contributors New Hampshire Magazine Darren Garnick
I love this cover, especially since New Hampshire was recently ranked as the Least Religious State in America by the Pew Research Center. The Red Sox is a more popular religion around here than Christianity, Judaism, Islam and Hinduism combined.

My first cover story for New Hampshire Magazine explores the die-hard subculture of Red Sox fans in the Granite State -- and their state of mind after one of the worst seasons in Sox history. (Cover design by J Porter)

My first cover story for New Hampshire Magazine explores the die-hard subculture of NH Red Sox fans — and their fragile psychology after one of the most disappointing seasons in Sox history. (Cover design by J Porter)

We left no New Hampshire baseball angle unexplored, even tracking down Carlton Fisk’s 1963 high school yearbook. He’s the guy holding the trophy on the far right.

What if Carlton Fisk had decided to pursue pro basketball instead of pro baseball?

What if Carlton Fisk had decided to pursue pro basketball instead of pro baseball?

You can read the full story here.

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Beyond Crappy Bosses: Favorite Obscure Tidbits Mined from the New Terry Francona Book

Literary Overdose? Red Sox Dominance on my Bookshelves.

Literary Overdose:  Sox Dominance on my Bookshelves.

Based on my stockpile of baseball books, my home could be turned into the Red Sox Library of Congress. A quick snapshot of the Boston volumes on my shelves:

* Idiot by Johnny Damon.
* Deep Drive by Mike Lowell with Rob Bradford.
* Big Papi by David Ortiz with Tony Massarotti.
* Now I Can Die in Peace by Bill Simmons.
* Why Not Us? by Leigh Montville.
* Ted Williams by Leigh Montville.
* Watching Baseball by Jerry Remy.
* Have Globe, Will Travel by Bill Lee and Richard Lally.
* Red Sox Where Have You Gone?  by Steve Buckley.

That doesn’t even count all my other baseball books like Designated Hebrew by Ron Blomberg and Dan Schlossberg, and Big Hair & Plastic Grass by Dan Epstein. If unauthorized autobiographies for Orlando Cabrera, Randy Kutcher and Jack Brohammer ever come out, you can be sure I will be first at the book signings.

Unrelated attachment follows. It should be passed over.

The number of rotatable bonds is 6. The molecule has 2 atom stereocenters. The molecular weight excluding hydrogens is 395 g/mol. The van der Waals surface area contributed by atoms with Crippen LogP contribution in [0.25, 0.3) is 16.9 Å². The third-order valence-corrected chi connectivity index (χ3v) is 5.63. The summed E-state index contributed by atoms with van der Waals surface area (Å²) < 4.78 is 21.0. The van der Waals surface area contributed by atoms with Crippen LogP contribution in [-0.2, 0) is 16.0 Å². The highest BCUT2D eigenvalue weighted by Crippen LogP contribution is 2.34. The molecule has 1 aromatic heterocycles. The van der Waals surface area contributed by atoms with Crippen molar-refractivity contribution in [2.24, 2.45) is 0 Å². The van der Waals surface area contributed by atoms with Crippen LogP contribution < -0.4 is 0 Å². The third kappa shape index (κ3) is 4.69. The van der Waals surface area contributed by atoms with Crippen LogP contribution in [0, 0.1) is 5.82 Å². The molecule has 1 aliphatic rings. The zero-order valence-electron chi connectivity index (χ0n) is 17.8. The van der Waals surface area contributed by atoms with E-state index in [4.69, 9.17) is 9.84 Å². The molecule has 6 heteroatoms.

How many books about the Terry Francona Red Sox can one guy really read? I leaped on the ex-manager’s memoir as soon as it came out because I felt he was unceremoniously treated like crap and scapegoated on his way out of Boston. I was thrilled when I saw this billboard in Kenmore Square, only a few steps away from the Popeye’s Chicken restaurant favored by Jon Lester, Josh Beckett and John Lackey:

Ballsy Billboard for Francona's Revenge

Ballsy Billboard for Francona’s Revenge

Yet, although I’ve always respected Terry Francona, he’s always bored me. Over the years, his press conference answers were straight out of the Bull Durham Cliche School and he cared more about keeping peace in the clubhouse than speaking his mind.  It’s definitely worth the $17 — less than a Fenway bleacher seat — to “listen” to him let loose on his unappreciative bosses and the occasional player (read: MANNY) who treated him like crap.

As is often the case, the big revelations in the book were leaked before the publicity tour, but I found the minutia fascinating. A few favorite snippets:

1. At the 2007 World Series, security at the Colorado Rockies park refused to believe that diminutive Dustin Pedroia was a Major League ballplayer:

Page 193 (Click to enlarge)

Page 193 (Click to enlarge)

2. Pete Rose was a Mean Boss:

Page 243 (Click to enlarge)

Page 243 (Click to enlarge)

3. A Burned Down Bridge Can’t Be Burned Any Further:

Page 342 (Click to enlarge)

Page 342 (Click to enlarge)

4. You Never Know What You’ll Overhear in the Verizon Wireless Store: 

Page 333 (Click to enlarge)

Page 333 (Click to enlarge)